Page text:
When I tell restaurant owner and chef Kemal Kerim that I’ve eaten at his restaurant before, he is quick to tell me that the menu has had a total rehaul since it opened in June 2022. Although Kroran Uyghur always featured Uyghur classics like ‘big plate chicken’ and laghman noodles, it also catered to the more exoteric ideas of ‘Chinese’ food, like mapo tofu. Kemal has since decided to boldly strip things back to a menu that is now entirely and unapologetically Uyghur, and it is all the better for it. Where some dishes might have lacked flavour specificity, what stands in its place is a simple yet beautifully refined representation of his hometown’s cuisine of Xinjiang, a region of northern China.
There are relatively few Uyghur restaurants in the UK, the most well known being Etles in Walthamstow and Dilara in Finsbury Park. You’re sadly more likely to have heard about the Uyghur people via the news than their culinary outposts; despite the enormity and diversity of the Xinjiang region, and the popularity of its dishes throughout China, the Turkic Muslim Uyghurs are an ethnic minority group that have long been brutally persecuted.
Kemal still has relatives in Xinjiang, but his immediate family sought refuge in Turkey when he was just twelve years old, before relocating to London four years ago. As one of the faces of the small Uyghur London diaspora, I asked Kemal if he sees his food as political. “Actually, no. People only know about our problems rather than our culture. So it’s important to me to showcase the good things about my nationality”, he says.
Kemal is working on a new speciality dish, which he coyly admits to consisting of the laghman hand pulled noodles, pak choi, pepper and a “really special sauce”. Kemal is the sole proprietor and mastermind of the evolving menu which, at just twenty years old, is an impressive feat. He is greatly influenced by his father – who he hasn’t seen in over four years –, himself a restaurant owner who is renowned throughout China and Turkey. Growing up, “I worked in lots of my family’s restaurants. But strangely enough, I have never actually seen my father cook! But we talk about new dishes and ingredients all the time. The new dish is inspired by him”, he explains.
Kemal is ambitious and hopes to make this work-in-progress dish the new emblem of Uyghur cuisine. He compares the scale of his aspiration to the ubiquity of chow mein (in Mandarin ‘ch’ao mien’, meaning stir-fried noodles). Despite its Northern Chinese origins, for the most part chow mein has become the bastardised poster child for a generalised sense of Chinese food in the West. Kemal’s dish will showcase the Xinjiang’s rich influences from its eight neighbours that include Mongolia, India, Russia and Afghanistan, earning its name as the “bridge between China and Central Asia.”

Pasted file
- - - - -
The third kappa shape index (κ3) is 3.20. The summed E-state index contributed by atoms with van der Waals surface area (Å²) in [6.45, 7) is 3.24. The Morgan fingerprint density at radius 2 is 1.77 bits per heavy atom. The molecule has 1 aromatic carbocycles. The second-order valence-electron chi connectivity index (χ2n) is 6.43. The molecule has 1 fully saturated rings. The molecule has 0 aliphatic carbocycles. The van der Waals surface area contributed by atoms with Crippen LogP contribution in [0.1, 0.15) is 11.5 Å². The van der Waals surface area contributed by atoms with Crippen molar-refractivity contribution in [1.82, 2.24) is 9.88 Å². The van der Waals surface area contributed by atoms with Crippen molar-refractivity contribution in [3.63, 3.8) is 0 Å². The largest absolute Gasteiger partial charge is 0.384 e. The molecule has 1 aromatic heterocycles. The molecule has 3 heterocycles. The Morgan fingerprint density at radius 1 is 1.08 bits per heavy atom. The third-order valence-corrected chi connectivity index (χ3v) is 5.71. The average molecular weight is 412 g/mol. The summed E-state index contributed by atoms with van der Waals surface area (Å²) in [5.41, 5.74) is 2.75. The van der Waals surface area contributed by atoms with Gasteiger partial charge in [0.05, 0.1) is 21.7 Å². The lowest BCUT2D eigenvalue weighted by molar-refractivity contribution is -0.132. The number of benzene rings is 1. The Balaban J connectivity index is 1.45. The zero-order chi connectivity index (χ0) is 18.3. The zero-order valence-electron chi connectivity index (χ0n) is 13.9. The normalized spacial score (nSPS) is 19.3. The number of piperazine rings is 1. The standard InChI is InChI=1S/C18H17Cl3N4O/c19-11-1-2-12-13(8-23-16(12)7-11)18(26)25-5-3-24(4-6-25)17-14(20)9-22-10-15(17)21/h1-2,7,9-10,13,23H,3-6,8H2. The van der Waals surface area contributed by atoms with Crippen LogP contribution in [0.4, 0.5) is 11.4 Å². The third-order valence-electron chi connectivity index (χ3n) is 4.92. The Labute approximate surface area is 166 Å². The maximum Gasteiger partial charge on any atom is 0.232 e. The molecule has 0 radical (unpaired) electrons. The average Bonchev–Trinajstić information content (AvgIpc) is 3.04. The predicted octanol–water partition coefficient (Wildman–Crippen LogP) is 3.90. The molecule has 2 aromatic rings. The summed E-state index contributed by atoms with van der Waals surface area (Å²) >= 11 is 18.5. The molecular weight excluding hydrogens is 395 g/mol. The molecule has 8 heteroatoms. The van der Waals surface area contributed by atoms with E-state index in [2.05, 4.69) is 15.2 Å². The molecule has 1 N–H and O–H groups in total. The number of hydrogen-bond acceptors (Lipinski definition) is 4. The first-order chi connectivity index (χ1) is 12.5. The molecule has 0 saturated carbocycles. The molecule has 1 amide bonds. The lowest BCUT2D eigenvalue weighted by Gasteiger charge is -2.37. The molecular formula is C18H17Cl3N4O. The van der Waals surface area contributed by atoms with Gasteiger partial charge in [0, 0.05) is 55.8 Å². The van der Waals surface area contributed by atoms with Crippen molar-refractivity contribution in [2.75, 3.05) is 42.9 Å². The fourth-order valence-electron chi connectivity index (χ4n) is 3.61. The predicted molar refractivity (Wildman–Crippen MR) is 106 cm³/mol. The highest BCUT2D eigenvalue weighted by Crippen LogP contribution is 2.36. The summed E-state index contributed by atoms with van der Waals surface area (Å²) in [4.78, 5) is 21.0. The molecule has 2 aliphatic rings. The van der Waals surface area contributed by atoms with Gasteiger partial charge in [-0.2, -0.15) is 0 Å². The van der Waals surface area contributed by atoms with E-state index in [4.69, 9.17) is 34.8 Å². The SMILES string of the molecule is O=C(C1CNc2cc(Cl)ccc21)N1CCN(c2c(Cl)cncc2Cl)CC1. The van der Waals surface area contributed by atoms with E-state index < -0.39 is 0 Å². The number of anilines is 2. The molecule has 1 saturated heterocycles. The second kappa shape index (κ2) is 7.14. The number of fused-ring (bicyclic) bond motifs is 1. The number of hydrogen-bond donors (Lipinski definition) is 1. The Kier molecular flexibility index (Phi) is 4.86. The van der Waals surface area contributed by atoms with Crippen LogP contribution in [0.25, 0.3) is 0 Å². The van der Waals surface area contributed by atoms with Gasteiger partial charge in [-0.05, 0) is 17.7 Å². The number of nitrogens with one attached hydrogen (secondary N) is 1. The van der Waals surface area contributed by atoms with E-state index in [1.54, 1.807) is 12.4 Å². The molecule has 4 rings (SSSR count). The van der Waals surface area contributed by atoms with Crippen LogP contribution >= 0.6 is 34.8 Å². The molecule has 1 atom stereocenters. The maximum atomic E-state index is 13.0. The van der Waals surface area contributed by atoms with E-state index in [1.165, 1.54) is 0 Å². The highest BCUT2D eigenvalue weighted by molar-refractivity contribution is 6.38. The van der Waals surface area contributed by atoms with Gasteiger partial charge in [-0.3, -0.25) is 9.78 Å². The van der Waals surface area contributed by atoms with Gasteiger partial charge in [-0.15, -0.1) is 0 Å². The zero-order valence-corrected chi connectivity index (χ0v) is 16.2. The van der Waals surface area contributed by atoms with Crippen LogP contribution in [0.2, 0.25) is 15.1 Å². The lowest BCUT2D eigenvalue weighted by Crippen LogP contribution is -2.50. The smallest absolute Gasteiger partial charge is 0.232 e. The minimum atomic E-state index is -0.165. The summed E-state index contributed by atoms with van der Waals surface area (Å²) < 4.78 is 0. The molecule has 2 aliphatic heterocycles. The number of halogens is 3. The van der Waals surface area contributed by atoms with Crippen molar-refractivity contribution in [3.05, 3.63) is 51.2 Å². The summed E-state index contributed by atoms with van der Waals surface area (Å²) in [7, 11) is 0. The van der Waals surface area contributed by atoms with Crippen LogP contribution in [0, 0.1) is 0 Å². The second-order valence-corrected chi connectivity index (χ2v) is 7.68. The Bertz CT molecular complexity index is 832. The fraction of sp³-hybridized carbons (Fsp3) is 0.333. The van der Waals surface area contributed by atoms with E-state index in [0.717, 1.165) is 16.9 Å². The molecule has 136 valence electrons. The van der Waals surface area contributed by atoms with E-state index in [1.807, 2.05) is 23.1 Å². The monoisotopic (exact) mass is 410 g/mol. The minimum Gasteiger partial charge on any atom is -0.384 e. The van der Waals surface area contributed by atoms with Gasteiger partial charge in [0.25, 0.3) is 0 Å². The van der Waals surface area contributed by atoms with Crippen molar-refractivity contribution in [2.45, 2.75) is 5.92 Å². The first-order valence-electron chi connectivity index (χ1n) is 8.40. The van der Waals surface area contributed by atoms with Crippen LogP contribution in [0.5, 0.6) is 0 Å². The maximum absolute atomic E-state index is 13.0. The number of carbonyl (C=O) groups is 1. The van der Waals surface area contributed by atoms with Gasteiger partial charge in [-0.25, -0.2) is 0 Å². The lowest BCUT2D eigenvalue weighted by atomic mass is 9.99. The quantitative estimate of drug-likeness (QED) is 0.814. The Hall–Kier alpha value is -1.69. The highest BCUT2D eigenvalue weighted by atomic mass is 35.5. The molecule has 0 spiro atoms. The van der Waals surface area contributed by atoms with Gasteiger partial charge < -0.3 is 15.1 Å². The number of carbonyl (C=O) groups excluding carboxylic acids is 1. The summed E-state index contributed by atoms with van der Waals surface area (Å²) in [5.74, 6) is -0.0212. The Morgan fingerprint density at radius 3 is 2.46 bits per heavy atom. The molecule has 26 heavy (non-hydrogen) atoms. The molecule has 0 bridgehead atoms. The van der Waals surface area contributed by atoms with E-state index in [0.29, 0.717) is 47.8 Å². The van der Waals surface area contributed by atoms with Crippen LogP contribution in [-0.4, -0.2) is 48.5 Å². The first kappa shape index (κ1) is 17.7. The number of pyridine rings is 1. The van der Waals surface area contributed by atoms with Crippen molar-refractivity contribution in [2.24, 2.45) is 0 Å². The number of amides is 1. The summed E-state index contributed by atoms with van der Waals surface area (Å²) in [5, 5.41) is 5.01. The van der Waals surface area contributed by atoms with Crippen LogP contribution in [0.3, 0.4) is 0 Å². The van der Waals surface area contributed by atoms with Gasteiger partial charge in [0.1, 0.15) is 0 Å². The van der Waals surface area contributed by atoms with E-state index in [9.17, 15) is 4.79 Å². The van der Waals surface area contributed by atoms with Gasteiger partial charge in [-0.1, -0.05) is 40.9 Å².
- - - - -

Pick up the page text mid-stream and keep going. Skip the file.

While the dishes are chicken, lamb and beef-heavy, the food is all halal. Carbohydrates, like the noodles and naans, are mainly wheat-based. Kemal cooks over open flames, letting the cumin crusted lamb skewers sizzle above red hot coals. I watch him pull the oily noodles from a dish coiled like a resting snake, before banging them on the counter so that they easily lengthen whilst retaining their thick, chewy bite. These will form our laghman dish, which will be served with shreds of tender beef and slithers of green and red pepper. For the base of the big chicken stew, Kemal uses the palm of his hand to flatten the noodles into sleek ribbons. They float in the broth, which is filled by chunks of chicken on the bone, pillowy potatoes and wads of charred chilis. Despite its immediate warming effect – thanks to the heat of star anise, cinnamon and sichuan peppercorns – it still retains a delicate, golden quality.
Kroran Uyghur and Kemal himself are known to other London Uyghur restaurants by virtue of his dad. Is this a sort of pressure? “Not really, but it is annoying that people assume that my dad is behind the business. It’s true that I don’t have a lot of experience and opening a restaurant has been a lot harder than I expected. For instance, I haven’t had time to think about social media. But that will come soon. For now, I’m focusing on making the menu something everyone can enjoy, which also means making it low-price. I want my customers to come from everywhere, not just Chinese people who are already familiar with the cuisine”, he explains.
Kroran Uyghur is indeed very welcoming, retaining a friendly and casual feel despite the dramatic and richly coloured paintings on the wall. Kemal tells me they depict some of the Uyghur’s musical culture, with figures in traditional dress playing instruments and dancing with gusto: “You can really feel that this is Uyghur. Like the lady dancing, and the people sitting sipping tea”, he comments. Despite its relative anonymity on the internet, it is certainly worth seeking out Kemal’s steaming and lovingly prepared food enjoyed among these joyful scenes. Kemal’s dreams are big, and we’re all likely to benefit from them.
Visit Kroran Uyghur at 151 Homerton High St, London E9 6AS, and learn more about the people behind your favourite restaurants and cafes via Hawkker’s Spotlight Series.